Thursday, September 10, 2009
The Future of Libraries: A Library Student's Response
I figure I better jump on the bandwagon and blog about this because the rest of the library world sure is buzzing about it. I've read multiple blogs on the subject, talked about it in class, and been bombarded by it in my inbox through the various list-serves I subscribe to. What is it? It's an article that CNN posted on September 4th. Find the article here. Now I usually like CNN; it's the only cable news I watch and when I want up-to-date, happening now information it's where I go on the web. But I never thought that CNN would be behind the times.
Their story is an old one. The old library is out; the new library, or information center, is in. So? We know that. In fact, I've blogged about it in a variety of ways before. It was a huge aspect of this year's ALA conference. We discuss it at school. It's on the minds of librarians everywhere. So why is CNN just now realizing this? I can only speculate that it's because of the press libraries have received over the past few months. Library business (although not budgets) are booming. More and more people are turning to libraries in this time of need for free information and entertainment. Go here and here to watch news stories about the subject. With all of this press, I can only assume that reporters are more interested in looking at what goes in libraries and how they are changing. Old news, right?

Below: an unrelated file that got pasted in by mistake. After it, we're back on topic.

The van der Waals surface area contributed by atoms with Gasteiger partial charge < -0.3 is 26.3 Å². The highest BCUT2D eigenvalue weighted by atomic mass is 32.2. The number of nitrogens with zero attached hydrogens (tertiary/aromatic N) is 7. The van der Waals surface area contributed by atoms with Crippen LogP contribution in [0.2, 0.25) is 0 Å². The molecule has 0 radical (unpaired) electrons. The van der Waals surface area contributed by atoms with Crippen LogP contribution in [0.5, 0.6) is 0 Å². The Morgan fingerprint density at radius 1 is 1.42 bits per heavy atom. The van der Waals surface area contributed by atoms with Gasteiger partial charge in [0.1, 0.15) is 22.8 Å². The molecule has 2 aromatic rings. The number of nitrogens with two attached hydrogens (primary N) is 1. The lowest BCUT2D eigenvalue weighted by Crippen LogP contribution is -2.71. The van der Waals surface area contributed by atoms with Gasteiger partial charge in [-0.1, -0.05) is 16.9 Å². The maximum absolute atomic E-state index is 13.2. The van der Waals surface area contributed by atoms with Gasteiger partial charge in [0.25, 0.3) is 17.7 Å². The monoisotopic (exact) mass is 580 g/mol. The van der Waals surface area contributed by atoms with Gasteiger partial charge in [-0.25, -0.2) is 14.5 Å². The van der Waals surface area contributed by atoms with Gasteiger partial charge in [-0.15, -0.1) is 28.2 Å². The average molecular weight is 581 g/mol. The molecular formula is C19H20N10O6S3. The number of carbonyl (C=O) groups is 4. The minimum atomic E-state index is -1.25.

CNN talks about the introduction of gaming centers, the increased reliance on the internet as opposed to print sources for reference help, and librarians blogging and tweeting. None of this is new; in fact, I've blogged about all of this, and I'm certainly not at the forefront of major change. The article also talks about librarians referring to themselves as "information professionals" or "information specialists". Now I don't know about you, but in my intro to LIS as a graduate student we talked about this concept. How librarians are information professionals because we access and provide information; but not all information professionals are librarians. The term is not interchangeable and I think any librarian worth her salt knows that difference.
So CNN is not breaking any new ground by publishing this story. It's old news, something librarians have known for quite sometime. Change isn't particularly groundbreaking in the library; as librarians we face that change everyday and deal with it as it comes. We're moving the books out to make room for more computers, adding the coffee shops to help students study better, creating gaming centers to attract teens. But what we're not doing is changing our principals. The library will always be a place where information can be found for free and without bias. No new technology or "hipster" librarian, or "information scientist" is going to change that. Now that's news worth reporting.